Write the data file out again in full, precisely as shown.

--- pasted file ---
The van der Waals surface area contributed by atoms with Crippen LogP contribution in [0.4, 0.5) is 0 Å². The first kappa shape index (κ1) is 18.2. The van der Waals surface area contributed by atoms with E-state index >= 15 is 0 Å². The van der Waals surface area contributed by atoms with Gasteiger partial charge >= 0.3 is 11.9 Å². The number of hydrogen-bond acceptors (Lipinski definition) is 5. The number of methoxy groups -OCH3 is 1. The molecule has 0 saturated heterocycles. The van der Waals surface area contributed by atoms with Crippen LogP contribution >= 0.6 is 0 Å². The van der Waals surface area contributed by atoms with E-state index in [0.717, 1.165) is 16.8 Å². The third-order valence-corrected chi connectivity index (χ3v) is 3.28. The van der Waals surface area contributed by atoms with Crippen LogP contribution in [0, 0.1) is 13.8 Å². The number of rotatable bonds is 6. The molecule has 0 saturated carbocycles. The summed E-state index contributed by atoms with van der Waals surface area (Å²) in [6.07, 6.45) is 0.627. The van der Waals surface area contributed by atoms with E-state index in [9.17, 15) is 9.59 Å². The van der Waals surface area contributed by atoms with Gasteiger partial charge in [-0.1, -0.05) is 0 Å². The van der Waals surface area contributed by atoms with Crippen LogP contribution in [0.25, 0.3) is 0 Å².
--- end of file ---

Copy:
The van der Waals surface area contributed by atoms with Crippen LogP contribution in [0.4, 0.5) is 0 Å². The first kappa shape index (κ1) is 18.2. The van der Waals surface area contributed by atoms with E-state index >= 15 is 0 Å². The van der Waals surface area contributed by atoms with Gasteiger partial charge >= 0.3 is 11.9 Å². The number of hydrogen-bond acceptors (Lipinski definition) is 5. The number of methoxy groups -OCH3 is 1. The molecule has 0 saturated heterocycles. The van der Waals surface area contributed by atoms with Crippen LogP contribution >= 0.6 is 0 Å². The van der Waals surface area contributed by atoms with E-state index in [0.717, 1.165) is 16.8 Å². The third-order valence-corrected chi connectivity index (χ3v) is 3.28. The van der Waals surface area contributed by atoms with Crippen LogP contribution in [0, 0.1) is 13.8 Å². The number of rotatable bonds is 6. The molecule has 0 saturated carbocycles. The summed E-state index contributed by atoms with van der Waals surface area (Å²) in [6.07, 6.45) is 0.627. The van der Waals surface area contributed by atoms with E-state index in [9.17, 15) is 9.59 Å². The van der Waals surface area contributed by atoms with Gasteiger partial charge in [-0.1, -0.05) is 0 Å². The van der Waals surface area contributed by atoms with Crippen LogP contribution in [0.25, 0.3) is 0 Å².